Geoff “iNcontrol” Robinson, longtime StarCraft pro, always plays with music in the background. (image via Wikipedia Commons)

The StarCraft soundtrack helps me win. And I’m not the only one who thinks so.

In 2010, shortly after StarCraft II: Wings of Liberty came out, the Idle Thumbs podcast put out an episode that discussed whether leaving StarCraft’s in-game soundtrack on can help you focus and play better. The argument in favor came from one of the podcast’s co-hosts, Chris Remo, who’s currently a game designer for Campo Santo and a composer for multiple games like Firewatch and Gone Home.

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Remo described “reading about StarCraft strategy” in a post “written by a really high-level player,” who had the following recommendation: “If you’re going to listen to music, listen to the StarCraft music, because that music is written in such a way that there’s a melody to it, and you can sort of follow it, but it’s very easily absorbed into your brain. It’s a very specific mix of ambient and melodic. It’s the right balance of not being too distracting, but also having a grounding there for you.”

Seven years later, Remo didn’t remember who had written the post in question, but he did remember that the supposed power of the StarCraft soundtrack has long been a conversation in the scene. “I remember the casting duo Tasteless and Artosis once saying you should only ever play StarCraft accompanied by the StarCraft soundtrack—never any other music,” Remo told Compete via email.

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“I find the music in StarCraft pretty cheesy in a lot of ways—but that’s also what’s great about it,” Remo went on. “Even though there are lots of dynamic changes over the course of it, it all evens out into a seemingly endless drone… A StarCraft match can be extremely long, but somehow [the music] never becomes annoyingly repetitive.”

Although Remo doesn’t play much StarCraft these days, when he does, he abides by his old rule: “StarCraft should only be accompanied by the soundtrack to StarCraft.”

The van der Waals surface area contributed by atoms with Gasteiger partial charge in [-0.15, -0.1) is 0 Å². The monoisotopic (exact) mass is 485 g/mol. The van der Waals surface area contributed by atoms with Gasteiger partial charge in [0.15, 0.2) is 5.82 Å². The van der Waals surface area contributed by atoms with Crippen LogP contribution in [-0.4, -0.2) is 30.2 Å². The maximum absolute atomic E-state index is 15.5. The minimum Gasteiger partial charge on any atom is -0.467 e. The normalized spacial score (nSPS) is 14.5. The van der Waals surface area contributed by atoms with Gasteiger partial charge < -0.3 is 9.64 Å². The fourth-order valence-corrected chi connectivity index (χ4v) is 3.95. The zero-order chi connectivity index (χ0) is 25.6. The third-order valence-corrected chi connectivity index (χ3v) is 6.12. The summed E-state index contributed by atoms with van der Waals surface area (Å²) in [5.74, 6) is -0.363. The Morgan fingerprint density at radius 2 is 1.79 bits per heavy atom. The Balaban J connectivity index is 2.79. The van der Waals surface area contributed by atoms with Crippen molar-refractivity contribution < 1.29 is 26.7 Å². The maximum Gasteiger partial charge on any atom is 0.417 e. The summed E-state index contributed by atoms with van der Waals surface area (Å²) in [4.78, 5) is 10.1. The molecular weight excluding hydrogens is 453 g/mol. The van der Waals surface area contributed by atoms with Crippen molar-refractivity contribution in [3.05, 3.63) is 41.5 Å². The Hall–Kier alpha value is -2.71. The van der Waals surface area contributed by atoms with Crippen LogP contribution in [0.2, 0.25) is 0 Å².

There’s actually some research to back up the theory that listening to the StarCraft soundtrack could help the player focus better, particularly in the highest echelons of play.

Dr. Siu-Lan Tan, a psychology professor at Kalamazoo College, described some of her own research on the topic for Psychology Today. Tan and her colleagues, John Baxa and Matt Spackman, tested gamers playing Legend of Zelda: Twilight Princess with the music on and off. The “average” players who participated in the study didn’t benefit from the in-game audio. Music did help “top players,” defined by Tan as those who got “the highest scores” over the course of the four-day study. Tan explained,

“The best players seemed to be better at paying attention to—and meaningfully integrating—both audio and visual cues effectively—thus benefitting from the richest warnings/clues/feedback.”

The lower-level players didn’t benefit from the in-game music or sound effects as much as the top players did, but oddly enough, they did play better when accompanied by “unrelated background music.” So, listening to some background music seems to benefit players of any level, although more experienced players did better when they also had the benefit of the in-game sound effects.

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Although Chris Remo couldn’t remember which StarCraft pro recommended that players listen to music, it could have been Geoff “iNcontrol” Robinson, a former StarCraft pro who competed in the Brood War days starting in 2009, and went on to compete in StarCraft II until early this year. Robinson became well-known for listening to music during his matches, either the StarCraft soundtrack or his own playlists.